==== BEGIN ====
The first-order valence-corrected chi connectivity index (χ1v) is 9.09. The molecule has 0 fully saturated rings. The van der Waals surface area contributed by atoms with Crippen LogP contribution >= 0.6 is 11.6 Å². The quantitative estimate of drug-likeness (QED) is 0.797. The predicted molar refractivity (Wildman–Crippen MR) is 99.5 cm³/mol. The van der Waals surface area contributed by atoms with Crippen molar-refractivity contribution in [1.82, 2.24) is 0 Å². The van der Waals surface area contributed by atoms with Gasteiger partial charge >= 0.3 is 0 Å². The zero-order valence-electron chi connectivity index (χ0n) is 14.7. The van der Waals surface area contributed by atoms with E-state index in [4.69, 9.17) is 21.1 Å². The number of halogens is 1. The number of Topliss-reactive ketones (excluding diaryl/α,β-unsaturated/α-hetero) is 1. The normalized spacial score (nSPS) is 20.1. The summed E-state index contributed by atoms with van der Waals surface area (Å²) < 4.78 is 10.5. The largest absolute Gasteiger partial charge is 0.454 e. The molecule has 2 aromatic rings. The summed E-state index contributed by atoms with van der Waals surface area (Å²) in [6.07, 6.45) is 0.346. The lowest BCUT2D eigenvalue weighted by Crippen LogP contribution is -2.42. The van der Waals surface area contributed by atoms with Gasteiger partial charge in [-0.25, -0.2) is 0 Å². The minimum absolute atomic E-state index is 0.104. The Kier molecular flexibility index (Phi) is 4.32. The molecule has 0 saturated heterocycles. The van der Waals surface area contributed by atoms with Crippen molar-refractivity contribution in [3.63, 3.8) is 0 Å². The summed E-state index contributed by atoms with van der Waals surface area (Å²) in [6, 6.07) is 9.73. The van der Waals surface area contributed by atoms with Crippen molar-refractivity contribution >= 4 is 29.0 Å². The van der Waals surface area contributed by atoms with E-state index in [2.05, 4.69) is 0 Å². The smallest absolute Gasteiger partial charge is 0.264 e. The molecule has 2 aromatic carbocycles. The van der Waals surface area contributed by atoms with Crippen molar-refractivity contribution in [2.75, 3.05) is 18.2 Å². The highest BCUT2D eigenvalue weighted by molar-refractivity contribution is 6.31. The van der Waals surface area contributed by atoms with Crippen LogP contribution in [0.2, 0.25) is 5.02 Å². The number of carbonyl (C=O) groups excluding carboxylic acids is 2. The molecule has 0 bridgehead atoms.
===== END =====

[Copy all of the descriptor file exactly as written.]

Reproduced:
The first-order valence-corrected chi connectivity index (χ1v) is 9.09. The molecule has 0 fully saturated rings. The van der Waals surface area contributed by atoms with Crippen LogP contribution >= 0.6 is 11.6 Å². The quantitative estimate of drug-likeness (QED) is 0.797. The predicted molar refractivity (Wildman–Crippen MR) is 99.5 cm³/mol. The van der Waals surface area contributed by atoms with Crippen molar-refractivity contribution in [1.82, 2.24) is 0 Å². The van der Waals surface area contributed by atoms with Gasteiger partial charge >= 0.3 is 0 Å². The zero-order valence-electron chi connectivity index (χ0n) is 14.7. The van der Waals surface area contributed by atoms with E-state index in [4.69, 9.17) is 21.1 Å². The number of halogens is 1. The number of Topliss-reactive ketones (excluding diaryl/α,β-unsaturated/α-hetero) is 1. The normalized spacial score (nSPS) is 20.1. The summed E-state index contributed by atoms with van der Waals surface area (Å²) < 4.78 is 10.5. The largest absolute Gasteiger partial charge is 0.454 e. The molecule has 2 aromatic rings. The summed E-state index contributed by atoms with van der Waals surface area (Å²) in [6.07, 6.45) is 0.346. The lowest BCUT2D eigenvalue weighted by Crippen LogP contribution is -2.42. The van der Waals surface area contributed by atoms with Gasteiger partial charge in [-0.25, -0.2) is 0 Å². The minimum absolute atomic E-state index is 0.104. The Kier molecular flexibility index (Phi) is 4.32. The molecule has 0 saturated heterocycles. The van der Waals surface area contributed by atoms with Crippen molar-refractivity contribution in [3.63, 3.8) is 0 Å². The summed E-state index contributed by atoms with van der Waals surface area (Å²) in [6, 6.07) is 9.73. The van der Waals surface area contributed by atoms with Crippen molar-refractivity contribution >= 4 is 29.0 Å². The van der Waals surface area contributed by atoms with E-state index in [2.05, 4.69) is 0 Å². The smallest absolute Gasteiger partial charge is 0.264 e. The molecule has 2 aromatic carbocycles. The van der Waals surface area contributed by atoms with Crippen molar-refractivity contribution in [2.75, 3.05) is 18.2 Å². The highest BCUT2D eigenvalue weighted by molar-refractivity contribution is 6.31. The van der Waals surface area contributed by atoms with Crippen LogP contribution in [0.2, 0.25) is 5.02 Å². The number of carbonyl (C=O) groups excluding carboxylic acids is 2. The molecule has 0 bridgehead atoms.